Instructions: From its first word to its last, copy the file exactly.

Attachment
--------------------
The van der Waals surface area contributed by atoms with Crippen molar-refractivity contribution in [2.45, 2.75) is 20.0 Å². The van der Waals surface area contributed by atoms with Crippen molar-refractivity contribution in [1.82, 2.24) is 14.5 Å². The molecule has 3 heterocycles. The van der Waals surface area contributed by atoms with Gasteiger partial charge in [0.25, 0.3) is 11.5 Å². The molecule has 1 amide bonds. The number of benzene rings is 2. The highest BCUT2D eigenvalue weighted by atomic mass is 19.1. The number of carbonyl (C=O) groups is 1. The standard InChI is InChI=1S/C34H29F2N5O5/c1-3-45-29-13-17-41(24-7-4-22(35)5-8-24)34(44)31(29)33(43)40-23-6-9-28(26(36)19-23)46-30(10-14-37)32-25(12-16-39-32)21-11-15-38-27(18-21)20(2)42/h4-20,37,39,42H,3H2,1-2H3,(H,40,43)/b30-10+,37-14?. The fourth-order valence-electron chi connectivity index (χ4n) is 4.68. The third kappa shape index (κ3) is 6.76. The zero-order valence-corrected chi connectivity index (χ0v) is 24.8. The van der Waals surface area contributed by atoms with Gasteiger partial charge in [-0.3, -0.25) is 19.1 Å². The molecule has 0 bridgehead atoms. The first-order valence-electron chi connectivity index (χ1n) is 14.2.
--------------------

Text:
The van der Waals surface area contributed by atoms with Crippen molar-refractivity contribution in [2.45, 2.75) is 20.0 Å². The van der Waals surface area contributed by atoms with Crippen molar-refractivity contribution in [1.82, 2.24) is 14.5 Å². The molecule has 3 heterocycles. The van der Waals surface area contributed by atoms with Gasteiger partial charge in [0.25, 0.3) is 11.5 Å². The molecule has 1 amide bonds. The number of benzene rings is 2. The highest BCUT2D eigenvalue weighted by atomic mass is 19.1. The number of carbonyl (C=O) groups is 1. The standard InChI is InChI=1S/C34H29F2N5O5/c1-3-45-29-13-17-41(24-7-4-22(35)5-8-24)34(44)31(29)33(43)40-23-6-9-28(26(36)19-23)46-30(10-14-37)32-25(12-16-39-32)21-11-15-38-27(18-21)20(2)42/h4-20,37,39,42H,3H2,1-2H3,(H,40,43)/b30-10+,37-14?. The fourth-order valence-electron chi connectivity index (χ4n) is 4.68. The third kappa shape index (κ3) is 6.76. The zero-order valence-corrected chi connectivity index (χ0v) is 24.8. The van der Waals surface area contributed by atoms with Gasteiger partial charge in [-0.3, -0.25) is 19.1 Å². The molecule has 0 bridgehead atoms. The first-order valence-electron chi connectivity index (χ1n) is 14.2.